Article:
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January 01, 2019

Déjà Vu All Over Again: PPACA is Declared Unconstitutional

Jeff Wurzburg, Norton Rose Fulbright, San Antonio, TX

Since Congress passed the Patient Protection and Affordable Care Act1 (PPACA) and then-President Obama signed it into law in March 2010, PPACA has faced repeated legal challenges. On three separate occasions the U.S. Supreme Court reviewed PPACA.2 In each case, PPACA emerged from the Supreme Court bruised, but also more settled as a matter of law. The fate of PPACA appeared conclusively decided following the failed efforts to repeal and replace the law in 2017. Heading into the 116th Congress and 2020 election cycle, attention on Capitol Hill and in Washington policy circles was moving towards a debate on the merits of “Medicare for all.”3

This all changed on the evening of Friday, December 14, 2018 when Judge Reed O’Connor of the Federal District Court in the Northern District of Texas refocused the nation’s attention on PPACA. Judge O’Connor issued a declaratory judgment4 holding the shared responsibility provision (also referred to as the “Individual Mandate”), and with it, PPACA, to be unconstitutional.5

The decision is notable not only for its breadth, but also for its timing, released on the eve of the final day of open enrollment for the 2019 plan year. The Department of Health and Human Services (HHS)6 and Centers for Medicare & Medicaid Services (CMS) Administrator Seema Verma7 quickly notified the public that the decision did not affect 2019 open enrollment. This decision comes on the heels of midterm elections where healthcare was the top issue for voters.8 The incoming Democratic majority in the U.S. House of Representatives has promised to make healthcare a top issue in the 116th Congress.9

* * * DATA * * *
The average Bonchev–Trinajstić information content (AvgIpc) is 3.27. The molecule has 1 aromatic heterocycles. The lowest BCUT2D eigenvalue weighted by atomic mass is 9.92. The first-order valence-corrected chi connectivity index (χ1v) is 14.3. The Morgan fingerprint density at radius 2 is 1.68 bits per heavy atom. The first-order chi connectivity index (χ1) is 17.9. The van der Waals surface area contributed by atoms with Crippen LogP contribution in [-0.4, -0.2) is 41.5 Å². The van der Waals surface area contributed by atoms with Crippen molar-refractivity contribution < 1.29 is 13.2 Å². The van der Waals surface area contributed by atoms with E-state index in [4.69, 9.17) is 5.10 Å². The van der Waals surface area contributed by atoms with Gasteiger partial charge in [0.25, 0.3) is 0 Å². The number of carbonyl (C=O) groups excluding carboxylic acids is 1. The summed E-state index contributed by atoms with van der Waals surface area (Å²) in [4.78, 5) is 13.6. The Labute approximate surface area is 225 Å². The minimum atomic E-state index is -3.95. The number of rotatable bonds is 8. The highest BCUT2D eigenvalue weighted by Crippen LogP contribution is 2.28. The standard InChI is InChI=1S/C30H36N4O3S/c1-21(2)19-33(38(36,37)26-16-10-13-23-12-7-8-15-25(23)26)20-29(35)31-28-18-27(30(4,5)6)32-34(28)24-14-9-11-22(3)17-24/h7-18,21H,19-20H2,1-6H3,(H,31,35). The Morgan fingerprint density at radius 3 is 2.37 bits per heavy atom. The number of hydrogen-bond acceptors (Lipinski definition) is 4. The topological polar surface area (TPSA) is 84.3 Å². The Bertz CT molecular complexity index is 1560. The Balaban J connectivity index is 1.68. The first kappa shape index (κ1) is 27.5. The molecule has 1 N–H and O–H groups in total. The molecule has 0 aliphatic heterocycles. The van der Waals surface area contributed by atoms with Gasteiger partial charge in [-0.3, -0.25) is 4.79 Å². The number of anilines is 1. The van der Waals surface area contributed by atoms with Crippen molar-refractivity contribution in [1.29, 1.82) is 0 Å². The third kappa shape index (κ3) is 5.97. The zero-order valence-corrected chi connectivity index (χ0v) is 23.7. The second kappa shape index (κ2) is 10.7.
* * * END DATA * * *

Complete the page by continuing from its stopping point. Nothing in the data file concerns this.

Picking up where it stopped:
Judge O’Connor did not issue an injunction and PPACA remains in place while the case is appealed to the United States Court of Appeals for the Fifth Circuit.  This case is likely to again bring PPACA to the Supreme Court. In the meantime the ruling has left states, insurers, health systems, and the millions of Americans who have benefitted from the law in limbo. Even states historically critical of PPACA were quick to reassure residents that action would be taken to protect those with pre-existing conditions.10

Regardless of the ultimate outcome, Judge O’Connor’s decision has once again put questions surrounding the future of PPACA at the forefront of the American healthcare debate.


President Obama signed PPACA into law on March 23, 2010.  Later that same day 13 states filed a lawsuit against the Obama administration, alleging that the requirement under section 5000A of the Internal Revenue Code that applicable individuals maintain minimum essential coverage (the Individual Mandate) or make a shared responsibility payment (the penalty) was unconstitutional. The government argued that Congress had the authority to impose the Individual Mandate under the Constitution’s Commerce Clause, the Necessary and Proper Clause, or the power to lay and collect taxes. The case reached the Supreme Court, and on June 28, 2012 the Court upheld the constitutionality of PPACA, with a 5-4 majority holding that the Individual Mandate and the penalty provisions could be read together as a tax provision.11  The Court also held that states could not be penalized for failing to implement PPACA’s requirement to expand Medicaid to non-elderly adults with household income up to 138 percent of the federal poverty level.12